Good news for last year's losers sitting at 2-0


THE REVOLVING door that spits out new playoff teams every year in the NFL already is cranking toward some 2004 surprises.

Six teams emerged yesterday's action with 2-0 records. Either the Minnesota Vikings or Philadelphia Eagles will join them tonight as a seventh team.

Why does something seemingly so insignificant matter now? History tells us that this fits nicely in a recent trend.

Last season, five of the eight teams that started 2-0 made the playoffs, and Carolina went all the way to the Super Bowl.

Here's why this might be worth remembering: Four teams sitting at 2-0 today had losing records last season. The Detroit Lions, Jacksonville Jaguars and Atlanta Falcons all went 5-11 a year ago. The New York Jets went 6-10.

More than likely, at least one team - and maybe more - in that group is headed to the postseason. Based on early returns and strength of their divisions, this is our ranking of which teams have the best shot to break into the postseason.

1. Atlanta: The Falcons are in one of the toughest divisions, the NFC South, with defending NFC champion Carolina. But the Panthers have a very difficult schedule and already are taking on key injuries to players like Steve Smith, Stephen Davis and Kris Jenkins. That opens the door for at least a wild-card run because New Orleans looks disinterested and Tampa Bay looks incapable of mounting a serious run this year.

2. Detroit: The Lions' chances rest with passing the Vikings or the Green Bay Packers in the NFC North. As good as the Packers looked in the first Monday night, they looked that bad losing to Chicago at home. The Vikings are predictably inconsistent, having folded down the stretch last year. The addition of wide receiver Roy Williams gives the Lions a legitimate offensive threat they've lacked.

3. New York: If the Jets can tighten up their defense - a very big "if" - they could slide into a wild-card spot in the AFC. It's unlikely they can beat out the New England Patriots in the AFC East, but neither the AFC West nor AFC North appears strong enough to produce a wild-card contender.

4. Jacksonville: The opportunistic Jaguars have gotten the most out of very little offense the first two weeks. They'll find out how realistic the postseason is in the next two weeks when they travel to Tennessee and face Indianapolis at home.

Colts hang tough

The Seattle Seahawks will play six of their first nine games this season on the road, but the hardest opening schedule in the NFL belongs to Indianapolis.

The Colts came out of back-to-back road trips to New England and Tennessee with a 1-1 record. Had it not been for red zone turnovers a week ago, they might easily have been 2-0 after dispatching the Titans, 31-17, yesterday.

Next week they get the Packers in their home opener. Then the Colts hit the road again with a trip to Jacksonville.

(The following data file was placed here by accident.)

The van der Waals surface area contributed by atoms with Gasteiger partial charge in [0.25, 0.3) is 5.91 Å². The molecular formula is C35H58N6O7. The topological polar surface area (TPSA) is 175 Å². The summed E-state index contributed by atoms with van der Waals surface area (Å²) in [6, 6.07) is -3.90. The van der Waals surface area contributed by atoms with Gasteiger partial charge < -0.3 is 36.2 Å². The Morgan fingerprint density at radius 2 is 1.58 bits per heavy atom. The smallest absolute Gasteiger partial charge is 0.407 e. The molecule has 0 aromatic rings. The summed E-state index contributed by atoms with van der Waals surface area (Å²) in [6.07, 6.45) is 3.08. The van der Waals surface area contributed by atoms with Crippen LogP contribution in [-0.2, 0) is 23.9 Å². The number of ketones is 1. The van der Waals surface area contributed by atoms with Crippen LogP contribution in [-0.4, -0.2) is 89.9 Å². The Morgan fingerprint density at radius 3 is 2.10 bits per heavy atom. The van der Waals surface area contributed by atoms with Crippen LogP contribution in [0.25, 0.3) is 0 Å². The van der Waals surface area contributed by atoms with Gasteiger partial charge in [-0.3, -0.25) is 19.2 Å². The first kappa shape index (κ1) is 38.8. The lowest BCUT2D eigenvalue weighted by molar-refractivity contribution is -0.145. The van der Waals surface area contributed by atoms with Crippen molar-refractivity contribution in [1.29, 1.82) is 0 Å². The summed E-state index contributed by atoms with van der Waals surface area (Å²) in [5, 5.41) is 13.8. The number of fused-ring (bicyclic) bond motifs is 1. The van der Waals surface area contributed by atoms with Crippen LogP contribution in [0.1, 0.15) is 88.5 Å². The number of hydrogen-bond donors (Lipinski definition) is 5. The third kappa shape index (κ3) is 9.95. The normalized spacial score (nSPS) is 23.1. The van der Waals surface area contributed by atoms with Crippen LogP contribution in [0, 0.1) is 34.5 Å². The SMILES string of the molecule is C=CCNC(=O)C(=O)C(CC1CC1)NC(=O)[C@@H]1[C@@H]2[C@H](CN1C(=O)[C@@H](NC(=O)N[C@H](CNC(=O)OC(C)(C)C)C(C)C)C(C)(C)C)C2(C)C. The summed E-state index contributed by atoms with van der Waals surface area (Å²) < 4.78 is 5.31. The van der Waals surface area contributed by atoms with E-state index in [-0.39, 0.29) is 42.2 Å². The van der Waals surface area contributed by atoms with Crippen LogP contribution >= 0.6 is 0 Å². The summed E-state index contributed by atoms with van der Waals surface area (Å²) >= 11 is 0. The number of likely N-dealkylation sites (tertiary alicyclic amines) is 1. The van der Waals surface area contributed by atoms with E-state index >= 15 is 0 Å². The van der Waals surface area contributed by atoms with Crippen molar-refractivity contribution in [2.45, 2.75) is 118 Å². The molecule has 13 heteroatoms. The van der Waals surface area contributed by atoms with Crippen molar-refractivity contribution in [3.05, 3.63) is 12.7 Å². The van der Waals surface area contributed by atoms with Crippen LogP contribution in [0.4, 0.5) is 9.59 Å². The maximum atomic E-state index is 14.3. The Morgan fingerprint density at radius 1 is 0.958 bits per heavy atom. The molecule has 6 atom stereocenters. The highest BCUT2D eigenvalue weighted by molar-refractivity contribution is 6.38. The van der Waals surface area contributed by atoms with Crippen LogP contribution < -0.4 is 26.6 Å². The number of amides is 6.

If the Colts can come away from Jacksonville with a 3-1 record, they are in position to challenge for home-field advantage in the AFC. They're chasing the Patriots right now.

Despite their often-vulnerable run defense and a suspect secondary, the Colts remain one of the toughest teams in the league. Under coach Tony Dungy, they have gone 26 games without consecutive losses.

Of course, they also have their wonderfully diverse offense. What makes them so dangerous is the running of Edgerrin James, now fully recovered from knee surgery. Minus his opening-night fumbles, James pounded the Titans for 124 rushing yards. It was his 34th 100-yard rushing effort in 67 career games.

That makes quarterback Peyton Manning's play-action fakes so much more effective that defenses can't overload any area against the Colts. And that's trouble.

It's Simms' time

Tampa Bay's 10-6 loss to the Seahawks was noteworthy for two reasons.

First, Bucs coach Jon Gruden had a quick hook on veteran quarterback Brad Johnson. Gruden replaced him after seven passes with a 10-0 deficit in the second quarter.

Chris Simms, who was the Bucs' third quarterback a week ago, finished the game and played reasonably well (21-for-32 for 175 yards).

That development lends credence to speculation that Gruden wanted to replace Johnson in the offseason, possibly with Oakland's Rich Gannon had he been released. It would not be surprising if the Bucs, in a rebuilding mode, turn to Simms next week.

The second point of interest in Tampa was the Bucs' two-minute drive. It was aided by a hands-to-the-face penalty against Seattle's Chike Okeafor, a pass interference call against Grant Wistrom and a roughing-the-passer flag against Okeafor that wiped out a drive-killing interception.

Somehow, the Seahawks escaped when Simms, tripped by Wistrom, threw another interception as he was falling. The replay official checked to see if Simms' knee was down before the pass got off, but the tape was inconclusive.

A year ago, Seattle would have imploded in that situation and lost.

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